Thursday, 29 December 2011

What others are saying about Under the Cranes

“ Engaging, gentle, dreamlike – Williams’ Hackney is a layered, shifting place teeming with multiple voices and realities, echoed verbally by Rosen’s collage of reminiscence, characteristically generous poetry and collected urban folksongs. Rosen’s presence reminds us of east London’s reputation as a place of political upheaval.”
Sight and Sound

“ A marvellous evocation of Hackney – the place, the peoples and their dreams too. It reveals the ruin, disconnection and the frailty of life without giving an inch to literary misanthropy or the voyeuristic perspectives in which east London is exploited for tales of misery, depravity and social failure. “
Patrick Wright, cultural historian

“ This beautifully constructed film urges us to recognise what is already there, at the heart of a diverse and thriving community, while raising the question that perhaps we are all living in the shadow of the cranes. “
Socialist Review

“ A wonderfully life-affirming film-poem of place full of lost time and effacements, reefs of street-markets and shop fronts, painted in stock-brick yellows, steel shutter greys and silvery monochromes; and full of people, always people, the voices who have passed this way and called this home. As a collage of the city at its most quick, it has the ache and tug of what has been and gone; as a moving study of resourcefulness, resistance and resilience, it collapses time and returns each story to its street. “
Paul Farley, poet

“ For questionable reasons, in the media, the sight in a market of African textile prints and the sound of a Cockney voice selling tomatoes are separated. It’s untruthful. But the truth is there on Ridley Road Market and it is shot through the film too. And I loved it. This film is a rare thing. “
Lemn Sissay, poet

“ Under the Cranes is an argument to your emotions. Old grainy archive footage seems to invest even the most mundane scenes with a bitter-sweet glow. When these images are paired with sparse piano or traditional Turkish music – and beatboxing and Toumani Diabete – you’ve got a guaranteed tearjerker. But this film is not about nostalgia. The film finds beauty in trash-collecting, and places modern scenes next to old. “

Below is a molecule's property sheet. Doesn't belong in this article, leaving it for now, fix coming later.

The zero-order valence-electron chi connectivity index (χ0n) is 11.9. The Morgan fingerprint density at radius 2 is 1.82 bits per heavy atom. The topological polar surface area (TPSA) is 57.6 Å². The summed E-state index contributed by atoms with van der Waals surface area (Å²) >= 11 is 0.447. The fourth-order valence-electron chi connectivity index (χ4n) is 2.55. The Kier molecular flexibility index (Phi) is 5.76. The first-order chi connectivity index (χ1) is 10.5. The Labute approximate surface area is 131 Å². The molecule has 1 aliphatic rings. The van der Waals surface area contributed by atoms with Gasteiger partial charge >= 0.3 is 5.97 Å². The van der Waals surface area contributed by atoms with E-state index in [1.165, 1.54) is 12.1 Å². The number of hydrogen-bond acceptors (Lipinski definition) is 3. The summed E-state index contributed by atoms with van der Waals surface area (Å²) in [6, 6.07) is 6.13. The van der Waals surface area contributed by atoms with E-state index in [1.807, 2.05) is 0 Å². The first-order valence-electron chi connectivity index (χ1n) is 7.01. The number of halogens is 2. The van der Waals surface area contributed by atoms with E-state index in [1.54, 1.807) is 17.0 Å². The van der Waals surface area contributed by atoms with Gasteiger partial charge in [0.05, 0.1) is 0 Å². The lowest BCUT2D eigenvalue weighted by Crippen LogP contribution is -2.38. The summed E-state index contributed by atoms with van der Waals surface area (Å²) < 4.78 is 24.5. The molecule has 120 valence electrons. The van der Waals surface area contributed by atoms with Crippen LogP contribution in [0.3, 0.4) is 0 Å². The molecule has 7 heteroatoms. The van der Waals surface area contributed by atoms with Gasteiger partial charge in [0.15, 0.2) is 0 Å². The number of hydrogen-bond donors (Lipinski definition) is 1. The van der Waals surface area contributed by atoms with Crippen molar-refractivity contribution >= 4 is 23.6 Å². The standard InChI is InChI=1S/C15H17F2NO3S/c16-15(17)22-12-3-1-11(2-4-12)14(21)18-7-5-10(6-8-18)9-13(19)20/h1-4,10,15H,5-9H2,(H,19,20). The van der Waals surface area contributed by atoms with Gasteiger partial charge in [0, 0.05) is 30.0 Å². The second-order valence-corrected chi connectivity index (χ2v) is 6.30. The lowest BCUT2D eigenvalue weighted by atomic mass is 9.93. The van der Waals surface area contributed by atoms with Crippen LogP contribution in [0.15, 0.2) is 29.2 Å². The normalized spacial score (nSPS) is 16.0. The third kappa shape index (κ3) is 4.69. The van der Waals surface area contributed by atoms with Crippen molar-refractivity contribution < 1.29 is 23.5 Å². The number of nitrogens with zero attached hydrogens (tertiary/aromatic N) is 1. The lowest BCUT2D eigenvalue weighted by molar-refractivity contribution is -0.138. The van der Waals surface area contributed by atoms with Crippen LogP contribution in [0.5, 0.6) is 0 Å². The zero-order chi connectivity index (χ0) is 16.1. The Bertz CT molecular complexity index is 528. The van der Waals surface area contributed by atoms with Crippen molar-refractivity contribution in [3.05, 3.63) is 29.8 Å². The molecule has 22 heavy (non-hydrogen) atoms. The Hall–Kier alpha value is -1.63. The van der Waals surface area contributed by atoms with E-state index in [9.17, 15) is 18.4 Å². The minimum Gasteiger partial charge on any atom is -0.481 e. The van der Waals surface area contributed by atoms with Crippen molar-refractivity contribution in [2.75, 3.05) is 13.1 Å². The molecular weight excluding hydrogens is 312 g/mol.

Quietus Review

“ A film-poem that mixes documentary footage and poetry to explore the effect of urban redevelopment on local people. The film weaves together the history of one small part of London in a wonderfully impressionistic way. “
Socialist Worker

NEXT SCREENING Sunday 8 January 2012 at The Renoir Cinema 11am

The Renoir Cinema, Brunswick Square, London WC1

Nearest London tube: Russell Square
Overground: King’s Cross, Euston
Buses: 7, 17, 45, 46, 59, 68, 91, 168, 188
For updates on disabled access, please call the Renoir on 08717-033 991

Sunday, 4 December 2011

Under the Cranes at The Renoir Cinema

The London Socialist film Co-op are screening Under the Cranes with
Locked Out (Joan Sekler) to kick-off their 2012 Programme

Sunday 8 January 2012

10.30am for 11am start at the Renoir Cinema.

Joan Sekler, US 2010 [12A], 60 mins

The multinational, Rio Tinto group, historically known for draconian measures, attempted to severely cut the pay and conditions of 570 borax miners in the isolated, desert town of Boron, California, in 2010. Joan Sekler, independent filmmaker, crafts the course of the miners' action during the 107 days of a lock out. With solidarity at local and national level and the support of their community the miners agree to a new contract with the majority of their benefits intact.

Emma-Louise Williams, UK 2011 [12A], 56 mins

Director Emma-Louise Williams has collaborated with Hackney poet and resident Michael Rosen to produce a film-poem that explores the inter-connection between ourselves and where we live, based on his play Hackney Streets. The changing face of Hackney and its residents emerges through current images, urban sounds and rare historical footage, and Rosen's voice illuminates and questions the threats and the choices fostered by the dubious activities of Hackney Council and the regeneration of the area.

Discussion led by Emma-Louise Williams and Michael Rosen

Cinema information:
Renoir Cinema, Brunswick Square, London WC1

Nearest London tube: Russell Square
Overground: King’s Cross, Euston
Buses: 7, 17, 45, 46, 59, 68, 91, 168, 188
For updates on disabled access, please call the Renoir on 08717-033 991

About the LSFC

"Now in its twenty-first year, the London Socialist Film Co-op promotes socialist culture by arranging screenings where people can see films and take part in a panel discussion.

We show recent cinema releases and pictures that are rarely screened because they are old films, foreign films or were censored. We show films that inform and educate.

We encourage our members and like-minded filmmakers to make films and DVDs and we are always interested to hear of appropriate films - low budget shorts or campaign videos as well as fully funded professional programmes - that we might want to screen."